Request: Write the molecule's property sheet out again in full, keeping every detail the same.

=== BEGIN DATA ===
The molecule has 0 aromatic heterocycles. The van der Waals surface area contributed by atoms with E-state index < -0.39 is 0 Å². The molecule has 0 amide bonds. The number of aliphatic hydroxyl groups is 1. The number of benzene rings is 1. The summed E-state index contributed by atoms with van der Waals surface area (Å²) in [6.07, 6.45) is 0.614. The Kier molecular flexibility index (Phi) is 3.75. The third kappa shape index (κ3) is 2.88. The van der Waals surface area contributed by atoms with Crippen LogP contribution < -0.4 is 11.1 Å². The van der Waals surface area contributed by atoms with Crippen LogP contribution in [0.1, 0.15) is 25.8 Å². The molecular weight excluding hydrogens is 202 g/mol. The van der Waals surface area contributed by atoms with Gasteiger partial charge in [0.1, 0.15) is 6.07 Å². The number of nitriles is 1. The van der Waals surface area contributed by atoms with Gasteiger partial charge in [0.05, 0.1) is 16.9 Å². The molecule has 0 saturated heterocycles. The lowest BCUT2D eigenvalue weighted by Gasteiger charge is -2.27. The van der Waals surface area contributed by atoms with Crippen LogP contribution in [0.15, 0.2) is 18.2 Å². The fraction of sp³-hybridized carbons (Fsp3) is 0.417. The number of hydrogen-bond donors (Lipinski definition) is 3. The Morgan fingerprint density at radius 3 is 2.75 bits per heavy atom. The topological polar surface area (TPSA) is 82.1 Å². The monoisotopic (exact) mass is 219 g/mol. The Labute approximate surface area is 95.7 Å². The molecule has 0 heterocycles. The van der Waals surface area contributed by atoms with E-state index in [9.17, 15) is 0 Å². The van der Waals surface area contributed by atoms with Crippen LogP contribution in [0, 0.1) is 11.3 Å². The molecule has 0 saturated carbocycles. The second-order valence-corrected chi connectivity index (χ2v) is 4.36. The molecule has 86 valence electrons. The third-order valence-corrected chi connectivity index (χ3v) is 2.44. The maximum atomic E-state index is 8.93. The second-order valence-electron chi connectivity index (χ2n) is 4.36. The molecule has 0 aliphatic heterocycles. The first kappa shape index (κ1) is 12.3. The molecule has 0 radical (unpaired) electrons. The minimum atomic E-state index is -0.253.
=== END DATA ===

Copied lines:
The molecule has 0 aromatic heterocycles. The van der Waals surface area contributed by atoms with E-state index < -0.39 is 0 Å². The molecule has 0 amide bonds. The number of aliphatic hydroxyl groups is 1. The number of benzene rings is 1. The summed E-state index contributed by atoms with van der Waals surface area (Å²) in [6.07, 6.45) is 0.614. The Kier molecular flexibility index (Phi) is 3.75. The third kappa shape index (κ3) is 2.88. The van der Waals surface area contributed by atoms with Crippen LogP contribution < -0.4 is 11.1 Å². The van der Waals surface area contributed by atoms with Crippen LogP contribution in [0.1, 0.15) is 25.8 Å². The molecular weight excluding hydrogens is 202 g/mol. The van der Waals surface area contributed by atoms with Gasteiger partial charge in [0.1, 0.15) is 6.07 Å². The number of nitriles is 1. The van der Waals surface area contributed by atoms with Gasteiger partial charge in [0.05, 0.1) is 16.9 Å². The molecule has 0 saturated heterocycles. The lowest BCUT2D eigenvalue weighted by Gasteiger charge is -2.27. The van der Waals surface area contributed by atoms with Crippen LogP contribution in [0.15, 0.2) is 18.2 Å². The fraction of sp³-hybridized carbons (Fsp3) is 0.417. The number of hydrogen-bond donors (Lipinski definition) is 3. The Morgan fingerprint density at radius 3 is 2.75 bits per heavy atom. The topological polar surface area (TPSA) is 82.1 Å². The monoisotopic (exact) mass is 219 g/mol. The Labute approximate surface area is 95.7 Å². The molecule has 0 heterocycles. The van der Waals surface area contributed by atoms with E-state index in [9.17, 15) is 0 Å². The van der Waals surface area contributed by atoms with Crippen LogP contribution in [0, 0.1) is 11.3 Å². The molecule has 0 saturated carbocycles. The second-order valence-corrected chi connectivity index (χ2v) is 4.36. The molecule has 86 valence electrons. The third-order valence-corrected chi connectivity index (χ3v) is 2.44. The maximum atomic E-state index is 8.93. The second-order valence-electron chi connectivity index (χ2n) is 4.36. The molecule has 0 aliphatic heterocycles. The first kappa shape index (κ1) is 12.3. The molecule has 0 radical (unpaired) electrons. The minimum atomic E-state index is -0.253.